You may have received information from your pharmacist that you should not take a certain drug with grapefruit juice or awful things might happen. But many people (myself included) really like good grapefruit juice. What is going on here?

The Biology
The issue is that certain drugs are broken down by an enzyme that is present in the gut as well as elsewhere in the body. The enzyme system is called cytochrome P450 isoenzyme 3A4, known to its friends simply as CYP3A4. The most important concern is that certain drugs, in particular simvastatin (Zocor) and atorvastatin (Lipitor) are partially metabolized by CYP3A4 before they are absorbed into the body, thereby reducing the available dose of the drug. Grapefruit juice, in meaningful quantities, impairs the action of CYP3A4 so that more simvastatin or Lipitor is absorbed, as if you had taken a higher dosage. This same process takes place with other classes of drugs, including macrolides such as Zithromax, and PDE-5 inhibitors such as Viagra.

The literature is not clear on the exact relationship of the quantity of grapefruit juice to the degree of impairment of CYP3A4 and hence to the effective increase in the drug levels. Some experiments were done with three 8-oz glasses of double-strength grapefruit juice daily, which is an enormous amount. That pharmacological study, from 2004, concluded that ordinary amounts of grapefruit juice, such as one 8-oz glass daily, would have no important practical effect. But another study from that same year made measurements with just one daily 8-oz glass and concluded, without as detailed drug levels, that one glass was dangerous. No study that I found reported directly on the small juice glass size (3 oz or so) and its effect or safety.

Because grapefruit juice inactivates the CYP3A4 enzymes in the small intestine, and the inactivation lasts more than a day or even a bit longer, having grapefruit juice in the morning and taking the pills in the evening does not solve the problem.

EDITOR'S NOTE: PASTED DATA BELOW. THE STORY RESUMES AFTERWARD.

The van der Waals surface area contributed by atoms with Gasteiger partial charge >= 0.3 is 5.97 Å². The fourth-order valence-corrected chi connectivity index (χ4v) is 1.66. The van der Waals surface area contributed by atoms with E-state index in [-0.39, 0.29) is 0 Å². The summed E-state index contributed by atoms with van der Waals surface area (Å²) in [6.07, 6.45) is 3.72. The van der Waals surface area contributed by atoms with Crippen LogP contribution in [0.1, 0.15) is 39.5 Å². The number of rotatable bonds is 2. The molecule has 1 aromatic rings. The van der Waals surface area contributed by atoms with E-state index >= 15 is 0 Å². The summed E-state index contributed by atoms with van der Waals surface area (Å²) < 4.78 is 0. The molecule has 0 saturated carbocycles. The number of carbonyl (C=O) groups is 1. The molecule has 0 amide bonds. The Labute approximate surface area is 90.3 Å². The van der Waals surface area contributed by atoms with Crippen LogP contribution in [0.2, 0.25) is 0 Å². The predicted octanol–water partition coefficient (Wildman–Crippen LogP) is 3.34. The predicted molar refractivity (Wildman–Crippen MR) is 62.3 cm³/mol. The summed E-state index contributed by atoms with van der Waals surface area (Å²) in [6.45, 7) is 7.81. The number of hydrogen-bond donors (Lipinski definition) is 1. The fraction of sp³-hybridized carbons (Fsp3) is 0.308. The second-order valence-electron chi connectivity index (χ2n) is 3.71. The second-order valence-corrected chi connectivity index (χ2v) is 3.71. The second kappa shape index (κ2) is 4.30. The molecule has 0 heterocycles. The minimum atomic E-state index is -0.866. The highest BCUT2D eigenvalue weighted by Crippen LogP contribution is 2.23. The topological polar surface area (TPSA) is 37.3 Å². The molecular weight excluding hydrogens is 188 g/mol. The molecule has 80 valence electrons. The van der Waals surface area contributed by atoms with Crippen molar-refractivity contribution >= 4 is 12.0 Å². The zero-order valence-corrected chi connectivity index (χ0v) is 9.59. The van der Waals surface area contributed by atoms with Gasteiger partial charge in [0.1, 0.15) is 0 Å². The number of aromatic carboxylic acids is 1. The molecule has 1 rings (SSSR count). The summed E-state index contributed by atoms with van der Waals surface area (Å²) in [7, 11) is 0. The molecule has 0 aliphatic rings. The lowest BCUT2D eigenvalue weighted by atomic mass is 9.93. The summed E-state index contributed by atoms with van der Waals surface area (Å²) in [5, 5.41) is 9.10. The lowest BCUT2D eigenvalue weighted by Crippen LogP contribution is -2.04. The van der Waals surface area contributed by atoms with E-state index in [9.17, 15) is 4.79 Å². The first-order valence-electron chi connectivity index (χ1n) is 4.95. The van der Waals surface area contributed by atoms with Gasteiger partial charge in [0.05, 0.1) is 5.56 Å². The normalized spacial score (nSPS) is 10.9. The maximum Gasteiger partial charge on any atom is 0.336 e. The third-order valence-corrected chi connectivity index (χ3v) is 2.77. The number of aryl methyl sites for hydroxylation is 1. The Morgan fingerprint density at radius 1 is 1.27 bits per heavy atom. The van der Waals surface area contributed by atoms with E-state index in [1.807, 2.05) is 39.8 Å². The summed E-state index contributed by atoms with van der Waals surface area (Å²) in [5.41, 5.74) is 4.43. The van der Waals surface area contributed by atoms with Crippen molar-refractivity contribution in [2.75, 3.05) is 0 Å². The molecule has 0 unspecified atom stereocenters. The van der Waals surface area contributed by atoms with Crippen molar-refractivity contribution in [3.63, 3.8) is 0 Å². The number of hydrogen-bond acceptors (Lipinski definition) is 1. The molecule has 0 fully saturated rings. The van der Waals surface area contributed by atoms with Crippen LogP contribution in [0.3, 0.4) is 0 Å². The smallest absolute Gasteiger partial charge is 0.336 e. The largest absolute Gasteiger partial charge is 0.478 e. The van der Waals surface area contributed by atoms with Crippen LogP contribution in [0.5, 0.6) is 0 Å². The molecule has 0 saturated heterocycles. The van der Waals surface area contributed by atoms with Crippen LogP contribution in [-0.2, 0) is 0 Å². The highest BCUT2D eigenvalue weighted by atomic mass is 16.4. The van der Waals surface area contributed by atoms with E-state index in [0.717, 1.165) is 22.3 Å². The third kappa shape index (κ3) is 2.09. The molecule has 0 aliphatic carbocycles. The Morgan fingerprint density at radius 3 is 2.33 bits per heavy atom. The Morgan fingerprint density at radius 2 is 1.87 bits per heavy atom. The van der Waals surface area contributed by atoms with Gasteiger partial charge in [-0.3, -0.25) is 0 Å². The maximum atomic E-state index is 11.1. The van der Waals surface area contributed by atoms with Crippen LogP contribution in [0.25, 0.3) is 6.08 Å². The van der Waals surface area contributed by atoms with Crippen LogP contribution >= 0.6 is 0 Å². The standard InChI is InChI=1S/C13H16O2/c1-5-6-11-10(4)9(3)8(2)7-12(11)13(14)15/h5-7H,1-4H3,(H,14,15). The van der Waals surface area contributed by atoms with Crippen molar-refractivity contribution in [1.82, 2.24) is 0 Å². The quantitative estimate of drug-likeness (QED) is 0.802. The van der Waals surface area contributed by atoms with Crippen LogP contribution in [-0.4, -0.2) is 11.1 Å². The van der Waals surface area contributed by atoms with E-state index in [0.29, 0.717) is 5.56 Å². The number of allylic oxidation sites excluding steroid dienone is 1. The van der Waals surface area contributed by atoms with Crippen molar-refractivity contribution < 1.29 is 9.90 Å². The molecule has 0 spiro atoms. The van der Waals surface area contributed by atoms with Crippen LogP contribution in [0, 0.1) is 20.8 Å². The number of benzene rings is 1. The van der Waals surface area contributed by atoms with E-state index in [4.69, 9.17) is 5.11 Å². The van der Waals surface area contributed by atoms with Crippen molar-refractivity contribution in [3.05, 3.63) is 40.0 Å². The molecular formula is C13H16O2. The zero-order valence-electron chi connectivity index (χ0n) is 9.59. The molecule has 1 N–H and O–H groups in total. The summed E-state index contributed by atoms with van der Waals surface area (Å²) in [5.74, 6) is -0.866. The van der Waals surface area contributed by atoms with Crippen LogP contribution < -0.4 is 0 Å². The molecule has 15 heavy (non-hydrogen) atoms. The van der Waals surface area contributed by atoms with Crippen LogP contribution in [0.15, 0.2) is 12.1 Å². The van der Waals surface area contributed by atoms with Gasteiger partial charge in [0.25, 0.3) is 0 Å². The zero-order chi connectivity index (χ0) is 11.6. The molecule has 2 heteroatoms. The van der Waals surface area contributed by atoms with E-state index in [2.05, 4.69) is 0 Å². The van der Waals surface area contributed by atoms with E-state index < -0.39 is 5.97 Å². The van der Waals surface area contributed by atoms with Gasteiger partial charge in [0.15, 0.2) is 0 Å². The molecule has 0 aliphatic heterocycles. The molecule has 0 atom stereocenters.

Finally, there may be similar but much weaker effects from other citrus juices on CYP3A4, but I have even less clarity on that issue for now. But I believe we can consider an 8-oz daily glass of OJ to be safe as well as tasty.

What to Do?
First, not all drugs in the same class are broken down the same way. Crestor and Pravachol (pravastatin) are not metabolized by CYP3A4, so are unaffected by grapefruit juice. We potentially could change the drug you use if the juice is important.

Second,  I strongly suspect that small quantities of grapefruit juice, such as a 3-oz juice glass, taken 2 or 3 times per week, would have minimal practical effect even on continuing drugs, such as the statins, and likely would be of no importance for a drug taken only occasionally, such as Viagra.

Third, if you are taking Lipitor or simvastatin and your dosage is low, such as a 10- or 20-mg tab daily, then occasional small glasses of grapefruit juice should be safe because even a doubling of the effective dose of the medication (to 20 or 40 mg) by the juice would still result in a perfectly safe level of the drug. But if you are taking maximum Lipitor or simvastatin (80 mg/day) then I would avoid the juice, and I’d probably avoid it at the 40 mg dosage level except on rare occasion.

Summary
Grapefruit juice increases the effective dosage of certain drugs, such as Lipitor and simvastatin, Viagra, and erythromycin or Zithromax, by impairing an intestinal enzyme system (our friend CYP3A4) that breaks down the drugs. Grapefruit juice should not be consumed in large quantity nor on a daily basis in conjunction with these drugs, but small juice portions several times weekly are likely safe when the medication dosages are in the low range. Other citrus juices are most likely safe in sensible quantities.

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